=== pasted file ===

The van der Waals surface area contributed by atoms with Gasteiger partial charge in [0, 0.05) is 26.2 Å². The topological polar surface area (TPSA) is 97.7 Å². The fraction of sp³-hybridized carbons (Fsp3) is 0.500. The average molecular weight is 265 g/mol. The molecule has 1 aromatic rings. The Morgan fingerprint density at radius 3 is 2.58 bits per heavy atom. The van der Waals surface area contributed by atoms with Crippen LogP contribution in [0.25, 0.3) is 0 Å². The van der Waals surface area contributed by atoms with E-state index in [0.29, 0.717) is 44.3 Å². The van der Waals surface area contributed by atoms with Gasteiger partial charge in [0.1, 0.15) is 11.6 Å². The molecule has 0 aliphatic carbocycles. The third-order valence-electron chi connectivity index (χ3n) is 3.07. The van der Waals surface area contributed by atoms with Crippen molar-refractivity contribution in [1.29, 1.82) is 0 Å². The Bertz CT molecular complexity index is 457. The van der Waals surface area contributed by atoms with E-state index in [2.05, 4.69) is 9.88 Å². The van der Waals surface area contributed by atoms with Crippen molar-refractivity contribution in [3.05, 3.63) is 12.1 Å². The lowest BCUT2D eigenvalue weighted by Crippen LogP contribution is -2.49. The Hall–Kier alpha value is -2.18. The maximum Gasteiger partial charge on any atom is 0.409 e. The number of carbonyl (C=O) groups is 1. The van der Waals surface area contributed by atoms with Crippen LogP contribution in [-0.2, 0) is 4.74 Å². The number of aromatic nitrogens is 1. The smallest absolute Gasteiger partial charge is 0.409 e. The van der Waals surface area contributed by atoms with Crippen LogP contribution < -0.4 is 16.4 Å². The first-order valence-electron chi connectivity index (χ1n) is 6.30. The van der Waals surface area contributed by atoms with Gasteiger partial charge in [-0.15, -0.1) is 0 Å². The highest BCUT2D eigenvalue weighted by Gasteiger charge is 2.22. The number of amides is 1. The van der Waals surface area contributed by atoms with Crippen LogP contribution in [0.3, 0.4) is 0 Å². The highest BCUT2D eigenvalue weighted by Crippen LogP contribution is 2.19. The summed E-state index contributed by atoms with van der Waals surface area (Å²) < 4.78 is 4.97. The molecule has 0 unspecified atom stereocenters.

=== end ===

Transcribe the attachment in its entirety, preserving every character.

The van der Waals surface area contributed by atoms with Gasteiger partial charge in [0, 0.05) is 26.2 Å². The topological polar surface area (TPSA) is 97.7 Å². The fraction of sp³-hybridized carbons (Fsp3) is 0.500. The average molecular weight is 265 g/mol. The molecule has 1 aromatic rings. The Morgan fingerprint density at radius 3 is 2.58 bits per heavy atom. The van der Waals surface area contributed by atoms with Crippen LogP contribution in [0.25, 0.3) is 0 Å². The van der Waals surface area contributed by atoms with E-state index in [0.29, 0.717) is 44.3 Å². The van der Waals surface area contributed by atoms with Gasteiger partial charge in [0.1, 0.15) is 11.6 Å². The molecule has 0 aliphatic carbocycles. The third-order valence-electron chi connectivity index (χ3n) is 3.07. The van der Waals surface area contributed by atoms with Crippen molar-refractivity contribution in [1.29, 1.82) is 0 Å². The Bertz CT molecular complexity index is 457. The van der Waals surface area contributed by atoms with E-state index in [2.05, 4.69) is 9.88 Å². The van der Waals surface area contributed by atoms with Crippen molar-refractivity contribution in [3.05, 3.63) is 12.1 Å². The lowest BCUT2D eigenvalue weighted by Crippen LogP contribution is -2.49. The Hall–Kier alpha value is -2.18. The maximum Gasteiger partial charge on any atom is 0.409 e. The number of carbonyl (C=O) groups is 1. The van der Waals surface area contributed by atoms with Crippen LogP contribution in [-0.2, 0) is 4.74 Å². The number of aromatic nitrogens is 1. The smallest absolute Gasteiger partial charge is 0.409 e. The van der Waals surface area contributed by atoms with Crippen LogP contribution < -0.4 is 16.4 Å². The first-order valence-electron chi connectivity index (χ1n) is 6.30. The van der Waals surface area contributed by atoms with Gasteiger partial charge in [-0.15, -0.1) is 0 Å². The highest BCUT2D eigenvalue weighted by Gasteiger charge is 2.22. The number of amides is 1. The van der Waals surface area contributed by atoms with Crippen LogP contribution in [0.3, 0.4) is 0 Å². The highest BCUT2D eigenvalue weighted by Crippen LogP contribution is 2.19. The summed E-state index contributed by atoms with van der Waals surface area (Å²) < 4.78 is 4.97. The molecule has 0 unspecified atom stereocenters.